How much voice was on The Voice‘s finals last night? Pitbull, Ne-Yo and a vocal-track approximation of Nayer acted magnanimous, Brad Paisley acted cautionary, all four coaches acted woefully unrehearsed again for Queen (that pitchy Xtina note!), and Alison Haislip acted her way through palpitating product placement and backstage interviews given under duress. (In his “interview,” Javier rivaled Brad Paisley’s keyboardist in sulk.)
Elsewhere in song and dance, we got two performmances per teammate, except NBC would really prefer if you forgot half. See–as Carson explained about sixteen times–you were only supposed to vote on the original songs, penned by mostly-relevant songwriters but grown barely a field away from the “This Is My Now” musical content farm. If you wanted to vote based on the duets, which were uniformly better? You’re doing it wrong! Now, it’s fairly straightforward that The Voice will only count sales of the original songs (and making sales count as votes pre-empts the first-week Idol single chart-scouring), but who’s stopping me from hypothetically voting Beverly after she tore through “Beautiful,” or Vicci after Cee Lo’s psychedelic freakout? The premise is ridiculous. All it’s going to do is speed up fans’ Stockholm-syndrome attachment to these four mediocre songs until someone seriously tries to argue that “Inventing Shadows,” “Love Sick,” “Afraid To Sleep” and “Stitch By Stitch” are solid works of songwriting. But they’re also the only real songs we’ll get until tonight, as we watch Stevie Nicks wonder how she blundered into a sentence with Ryan Tedder and Pat from Train and as we experience the protracted pageantry of crowning a winner.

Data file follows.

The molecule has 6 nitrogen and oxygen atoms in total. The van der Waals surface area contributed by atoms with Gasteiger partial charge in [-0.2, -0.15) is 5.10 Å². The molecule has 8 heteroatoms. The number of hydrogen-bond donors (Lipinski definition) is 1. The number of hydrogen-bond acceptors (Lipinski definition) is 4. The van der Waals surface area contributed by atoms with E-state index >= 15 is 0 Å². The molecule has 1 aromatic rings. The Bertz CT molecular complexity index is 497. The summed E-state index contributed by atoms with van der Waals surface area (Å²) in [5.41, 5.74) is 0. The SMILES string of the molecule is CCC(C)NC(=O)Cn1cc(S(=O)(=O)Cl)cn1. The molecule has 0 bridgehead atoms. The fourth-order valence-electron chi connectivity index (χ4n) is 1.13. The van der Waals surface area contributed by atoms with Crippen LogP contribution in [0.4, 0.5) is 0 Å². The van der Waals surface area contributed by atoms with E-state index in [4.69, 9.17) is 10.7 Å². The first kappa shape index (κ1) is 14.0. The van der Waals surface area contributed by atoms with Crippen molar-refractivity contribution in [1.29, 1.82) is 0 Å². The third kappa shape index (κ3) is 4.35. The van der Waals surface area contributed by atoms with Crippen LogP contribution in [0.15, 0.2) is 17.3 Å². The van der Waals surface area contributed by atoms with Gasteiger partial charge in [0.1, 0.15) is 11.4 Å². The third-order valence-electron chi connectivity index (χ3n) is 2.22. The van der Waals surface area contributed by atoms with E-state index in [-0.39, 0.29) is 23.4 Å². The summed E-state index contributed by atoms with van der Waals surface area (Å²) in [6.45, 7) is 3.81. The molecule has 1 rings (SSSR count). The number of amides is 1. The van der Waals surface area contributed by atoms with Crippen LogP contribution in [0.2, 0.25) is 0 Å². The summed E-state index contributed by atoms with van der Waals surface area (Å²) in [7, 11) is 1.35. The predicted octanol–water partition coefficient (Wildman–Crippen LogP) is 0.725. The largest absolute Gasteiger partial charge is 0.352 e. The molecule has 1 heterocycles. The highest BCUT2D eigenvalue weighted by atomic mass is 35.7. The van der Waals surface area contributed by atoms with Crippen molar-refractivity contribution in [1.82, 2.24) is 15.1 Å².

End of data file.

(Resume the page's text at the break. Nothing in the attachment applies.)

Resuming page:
Until then, we’ve got to judge the performances, because the show clearly didn’t. Click NEXT to read our take on both the original songs and the duets, because come on, they should both count.